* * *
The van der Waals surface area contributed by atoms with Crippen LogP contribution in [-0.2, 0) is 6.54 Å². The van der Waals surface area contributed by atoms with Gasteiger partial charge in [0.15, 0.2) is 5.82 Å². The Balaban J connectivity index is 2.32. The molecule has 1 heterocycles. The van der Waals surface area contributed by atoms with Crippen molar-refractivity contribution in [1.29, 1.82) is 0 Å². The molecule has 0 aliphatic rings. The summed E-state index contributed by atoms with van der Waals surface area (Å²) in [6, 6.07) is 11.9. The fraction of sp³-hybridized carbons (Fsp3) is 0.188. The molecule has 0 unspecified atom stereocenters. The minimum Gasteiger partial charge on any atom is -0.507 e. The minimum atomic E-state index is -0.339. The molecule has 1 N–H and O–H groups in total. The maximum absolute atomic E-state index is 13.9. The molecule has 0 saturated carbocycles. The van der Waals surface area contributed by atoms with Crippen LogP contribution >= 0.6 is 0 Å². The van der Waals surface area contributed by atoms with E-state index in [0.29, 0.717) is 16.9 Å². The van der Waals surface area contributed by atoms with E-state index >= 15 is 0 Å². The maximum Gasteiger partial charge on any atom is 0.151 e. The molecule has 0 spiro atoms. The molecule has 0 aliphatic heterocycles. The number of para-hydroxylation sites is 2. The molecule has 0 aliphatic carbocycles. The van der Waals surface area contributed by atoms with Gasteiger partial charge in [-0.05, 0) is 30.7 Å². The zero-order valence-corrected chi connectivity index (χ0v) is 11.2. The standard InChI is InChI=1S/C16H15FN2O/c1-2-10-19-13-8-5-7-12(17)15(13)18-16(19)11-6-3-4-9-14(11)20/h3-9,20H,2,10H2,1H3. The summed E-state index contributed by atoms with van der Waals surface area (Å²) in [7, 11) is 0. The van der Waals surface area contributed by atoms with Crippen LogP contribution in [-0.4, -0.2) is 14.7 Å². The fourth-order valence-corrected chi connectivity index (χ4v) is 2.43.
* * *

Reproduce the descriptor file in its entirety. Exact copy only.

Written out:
The van der Waals surface area contributed by atoms with Crippen LogP contribution in [-0.2, 0) is 6.54 Å². The van der Waals surface area contributed by atoms with Gasteiger partial charge in [0.15, 0.2) is 5.82 Å². The Balaban J connectivity index is 2.32. The molecule has 1 heterocycles. The van der Waals surface area contributed by atoms with Crippen molar-refractivity contribution in [1.29, 1.82) is 0 Å². The molecule has 0 aliphatic rings. The summed E-state index contributed by atoms with van der Waals surface area (Å²) in [6, 6.07) is 11.9. The fraction of sp³-hybridized carbons (Fsp3) is 0.188. The molecule has 0 unspecified atom stereocenters. The minimum Gasteiger partial charge on any atom is -0.507 e. The minimum atomic E-state index is -0.339. The molecule has 1 N–H and O–H groups in total. The maximum absolute atomic E-state index is 13.9. The molecule has 0 saturated carbocycles. The van der Waals surface area contributed by atoms with Crippen LogP contribution >= 0.6 is 0 Å². The van der Waals surface area contributed by atoms with E-state index in [0.29, 0.717) is 16.9 Å². The van der Waals surface area contributed by atoms with E-state index >= 15 is 0 Å². The maximum Gasteiger partial charge on any atom is 0.151 e. The molecule has 0 spiro atoms. The molecule has 0 aliphatic heterocycles. The number of para-hydroxylation sites is 2. The molecule has 0 aliphatic carbocycles. The van der Waals surface area contributed by atoms with Gasteiger partial charge in [-0.05, 0) is 30.7 Å². The zero-order valence-corrected chi connectivity index (χ0v) is 11.2. The standard InChI is InChI=1S/C16H15FN2O/c1-2-10-19-13-8-5-7-12(17)15(13)18-16(19)11-6-3-4-9-14(11)20/h3-9,20H,2,10H2,1H3. The summed E-state index contributed by atoms with van der Waals surface area (Å²) in [7, 11) is 0. The van der Waals surface area contributed by atoms with Crippen LogP contribution in [-0.4, -0.2) is 14.7 Å². The fourth-order valence-corrected chi connectivity index (χ4v) is 2.43.